Family Values. On Sale This Week

June 28, 2009

I received an instant message this week from the wife of my bi-polar brother, telling me that today is his birthday. I felt as if I should call him, but could not find their phone number. I do not like to talk to him, because he seems too much like me, except worse. So I guess I must be half-polar?

I got her to send me the phone number and reluctantly tried to call. Their phone said, “We won’t take a phone call from you.” Evidently our phone blocks caller-ID and their phone won’t talk to such phones. Not only is my brother bi-polar, but his phone is as well.

I sent my sister-in-law an email describing the problem.

One of the great themes of conservatives in America is “Family Values.” Family values seem to have trouble with getting lost. People start out walking the Appalachian Trail and end up in Argentina. In the case of my siblings, we live as far away from each other as we can. One brother lives in Maine. One sister lives in Vermont. (That seems close, but they are separated by a continental divide.) My bi-polar brother lives in Missouri. This is known as the “heartland”; appropriate, as my brother had a heart attack years ago.

The final sister lives in California, where she belongs to a fundamentalist church full of Hispanic and Vietnamese people. As they probably cannot understand what she is saying, they probably smile at her and nod a lot. As her only way of “conversing” is an endless monologue, this probably works out.

My barely extended family is rather extended this week. My granddaughter took her mommies to Chicago to see her dad. Her dad’s mom lives in Oregon. Her co-dad’s stepfather is a Methodist minister in Connecticut but will retire to Colorado. When my daughter visited their Colorado vacation home in the mountains, she became ill with altitude sickness. Random Granddaughter’s mom’s parents are divorced and live with new spouses in Virginia. My wife and I live on an island because we are hermits.

RG seems to be a young genius. If she is, it is because the wiring diagram in her mind where she keeps track of her family values is so complicated she would need to understand calculus to make sense of it all. Her family values are probably so valuable I should set up a Swiss bank account for her as a birthday present for her when she turns six next year.


13 Responses to “Family Values. On Sale This Week”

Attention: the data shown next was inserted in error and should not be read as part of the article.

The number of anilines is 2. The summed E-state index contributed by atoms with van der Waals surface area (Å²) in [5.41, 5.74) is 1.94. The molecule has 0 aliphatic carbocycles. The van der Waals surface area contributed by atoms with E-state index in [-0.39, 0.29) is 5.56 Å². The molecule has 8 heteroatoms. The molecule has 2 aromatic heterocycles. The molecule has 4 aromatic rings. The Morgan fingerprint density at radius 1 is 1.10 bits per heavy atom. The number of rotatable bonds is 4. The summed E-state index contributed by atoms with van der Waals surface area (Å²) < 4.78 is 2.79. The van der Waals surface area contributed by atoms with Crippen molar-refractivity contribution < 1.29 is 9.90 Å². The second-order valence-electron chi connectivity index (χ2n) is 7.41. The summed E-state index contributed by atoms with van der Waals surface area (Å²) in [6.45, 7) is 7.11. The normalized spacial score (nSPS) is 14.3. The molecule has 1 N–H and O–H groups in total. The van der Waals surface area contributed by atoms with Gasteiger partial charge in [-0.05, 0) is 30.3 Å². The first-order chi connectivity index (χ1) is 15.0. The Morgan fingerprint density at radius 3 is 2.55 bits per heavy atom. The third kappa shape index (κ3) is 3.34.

1. woo Says:

    My family is a little like that. People ask “Where are you from?” and I always have to weight up – quickly – whether I give them the short, simple version (“the UK”) or the longer, more complex but truer version (“Well, my father is Irish but has served with the British Royal Air Force for 25 years, so we moved around a lot. My mother is half English and half Dutch. I grew up partly in Ireland, partly in England and partly on RAF bases in Holland and Germany. Then I lived for a year in Switzerland, then four years in Scotland, then 6 years in London, then 3 years in Norfolk and now I’ve been in Sydney for 2 years.”)

    By which time they’re usually backing away…

  2. woo Says:

    weigh up

  3. Sometimes, distance is a good thing. A lot of the time, really.

  4. Pete Says:

    Hey Mr R – I think you just dial *82 and then the number, and your call will go through. I used to have that feature but had it removed, as you can manually block your call any time you want with *69 or some such combo

  5. As far as RG’s family values, they all love her, that’s the most important vale.

  6. modestypress Says:


    If the map of my family and the map of your family interacted it might be too complicated even for the mind of that little genius Anne Elise (RG).


    Sometimes people in the same room are far, far apart.


    I tried the code you provided. I got a busy signal. I suspect my brother only has dial up and spend his day on the Internet. I will try again later. Also, the tay berries are turning color just as we finish the strawberries. I would ask you how one knows the tay berries are really ripe, but I suspect we will figure it out. Anyway, three thank yous: the code, the tay berries, and the comment, as I always appreciate your comments.


    I do believe you have good values as well, as well as good vales. I hope you will forgive e for teacing you, as I make so many typing errors myself.

  7. modestypress Says:

    Such as “teacing” instead of teasing. Oh, good.

  8. spectrum2 Says:

    I liked this post on a number of levels.
    1)I’ve been on Facebook a lot today, and it is filled with mindless status updates like, “I’ve been at the pool all day, and now I am burned, ouch!” Or “We are taking the cat for a grooming, and I can’t wait to get off from work to see my furry buddy.” Or some useless crap like that. Your post was interesting.
    2) I like seeing the various family dynamics and how they work. Compared to you, we all live right on top of one another. I live 5 minutes from my parents, my husband’s parents, and my husband’s brother. No close family member lives farther than 2 hours away.